The complex legal saga of Alex Murdaugh, once a respected attorney in South Carolina’s Lowcountry, continues as he faces sentencing for financial crimes, including schemes against clients and his family’s law firm. On Tuesday, November 28, the family of Gloria Satterfield, Murdaugh’s former housekeeper, will have the opportunity to confront him in court.
Murdaugh, whose public image has undergone a dramatic shift from a grieving family member to a convicted killer, will be sentenced in a South Carolina court on nearly two dozen counts of financial crimes. These charges include money laundering, fraud, and breach of trust, according to state prosecutors. The crimes span over a decade and involve an alleged loss of $8.8 million to the victims.
Murdaugh’s guilty plea to 22 counts of financial crimes, one for each victim, follows a deal with prosecutors suggesting a 27-year prison sentence. This sentence would run concurrently with his federal sentence for similar financial crimes, to which he pleaded guilty in September. Murdaugh, 55, is already serving two consecutive life sentences for the murders of his wife, Margaret, and their younger son, Paul, in June 2021.
Circuit Court Judge Clifton Newman, who presided over the hearing earlier this month, expressed his intention to accept the plea deal but emphasized the importance of hearing from the victims. Murdaugh, now disbarred, admitted to the wrongful appropriation of funds during his guilty plea.
Among the victims expected to speak at the sentencing are members of the Satterfield family. Gloria Satterfield, who worked for the Murdaughs as a housekeeper and nanny for over two decades, died in 2018 following a fall at the Murdaugh residence. The life insurance proceeds related to her death were supposed to benefit her two adult sons. However, prosecutors allege that Murdaugh, with the assistance of another lawyer, Cory Fleming, diverted nearly $3.5 million for personal use, leaving the Satterfield sons with nothing. Fleming has since been sentenced to nearly four years in federal prison.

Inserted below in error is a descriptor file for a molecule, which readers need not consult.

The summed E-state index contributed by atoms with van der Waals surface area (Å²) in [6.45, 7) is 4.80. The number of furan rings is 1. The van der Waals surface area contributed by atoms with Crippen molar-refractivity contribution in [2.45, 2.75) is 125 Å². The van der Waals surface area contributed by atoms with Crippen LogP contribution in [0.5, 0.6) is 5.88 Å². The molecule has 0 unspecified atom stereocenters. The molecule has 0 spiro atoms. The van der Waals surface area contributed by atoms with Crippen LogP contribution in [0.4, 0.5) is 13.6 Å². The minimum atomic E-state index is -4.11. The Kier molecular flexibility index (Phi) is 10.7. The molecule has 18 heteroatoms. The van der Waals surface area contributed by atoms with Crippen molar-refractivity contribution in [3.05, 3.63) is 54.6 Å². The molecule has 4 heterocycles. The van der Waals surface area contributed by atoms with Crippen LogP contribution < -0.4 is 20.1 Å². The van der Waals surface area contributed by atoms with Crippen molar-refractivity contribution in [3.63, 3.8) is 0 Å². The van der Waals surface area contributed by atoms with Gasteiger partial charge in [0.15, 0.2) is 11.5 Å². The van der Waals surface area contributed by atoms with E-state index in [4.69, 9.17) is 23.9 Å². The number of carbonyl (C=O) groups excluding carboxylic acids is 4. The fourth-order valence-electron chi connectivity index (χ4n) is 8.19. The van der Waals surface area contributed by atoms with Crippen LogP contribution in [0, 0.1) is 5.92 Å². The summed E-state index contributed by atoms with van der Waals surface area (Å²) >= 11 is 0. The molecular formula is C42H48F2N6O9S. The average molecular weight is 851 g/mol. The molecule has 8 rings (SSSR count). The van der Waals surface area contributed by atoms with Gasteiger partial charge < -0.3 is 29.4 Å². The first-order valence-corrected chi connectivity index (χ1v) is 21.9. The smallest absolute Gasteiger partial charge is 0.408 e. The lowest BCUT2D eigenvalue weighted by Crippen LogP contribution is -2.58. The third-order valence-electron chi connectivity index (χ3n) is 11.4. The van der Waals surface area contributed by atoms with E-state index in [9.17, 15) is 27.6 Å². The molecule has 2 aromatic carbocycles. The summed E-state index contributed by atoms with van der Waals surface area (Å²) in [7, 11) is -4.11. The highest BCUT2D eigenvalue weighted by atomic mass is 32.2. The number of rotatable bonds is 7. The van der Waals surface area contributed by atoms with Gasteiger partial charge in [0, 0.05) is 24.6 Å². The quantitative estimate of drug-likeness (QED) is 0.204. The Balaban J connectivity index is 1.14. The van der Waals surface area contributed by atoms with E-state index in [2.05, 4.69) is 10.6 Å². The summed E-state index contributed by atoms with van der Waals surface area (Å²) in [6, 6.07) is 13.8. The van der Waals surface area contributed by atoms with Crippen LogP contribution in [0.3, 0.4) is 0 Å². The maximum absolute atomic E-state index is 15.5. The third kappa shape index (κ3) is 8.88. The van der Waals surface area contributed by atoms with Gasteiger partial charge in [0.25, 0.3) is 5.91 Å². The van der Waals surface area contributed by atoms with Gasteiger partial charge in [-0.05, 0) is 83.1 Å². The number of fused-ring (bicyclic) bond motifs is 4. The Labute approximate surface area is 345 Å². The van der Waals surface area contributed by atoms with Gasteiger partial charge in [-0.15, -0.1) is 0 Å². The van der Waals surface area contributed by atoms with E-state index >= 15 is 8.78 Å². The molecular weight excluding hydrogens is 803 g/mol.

The Satterfield case took a startling turn when it was revealed in a lawsuit filed by Nautilus Insurance Co. that Murdaugh had lied about the circumstances of Satterfield’s fall to secure a substantial settlement. State law enforcement subsequently opened a criminal probe into Satterfield’s death as part of a wider investigation into Murdaugh’s activities.
Murdaugh’s financial crimes played a pivotal role in his double murder trial, where prosecutors argued that he killed his wife and son to gain sympathy and distract from his financial misdeeds. Murdaugh’s defense team is seeking a new trial, alleging jury tampering, a claim the court clerk has denied.
Jim Griffin, one of Murdaugh’s lawyers, stated that Murdaugh accepts responsibility for the financial crimes but maintains his innocence in the murders of his wife and son. Eric Bland, the lawyer representing the Satterfield family, noted that while the family has forgiven Murdaugh, they remain disappointed and will not forget his actions. The upcoming sentencing offers the Satterfield family a chance to directly address Murdaugh, providing a degree of closure in this long-running and complex case.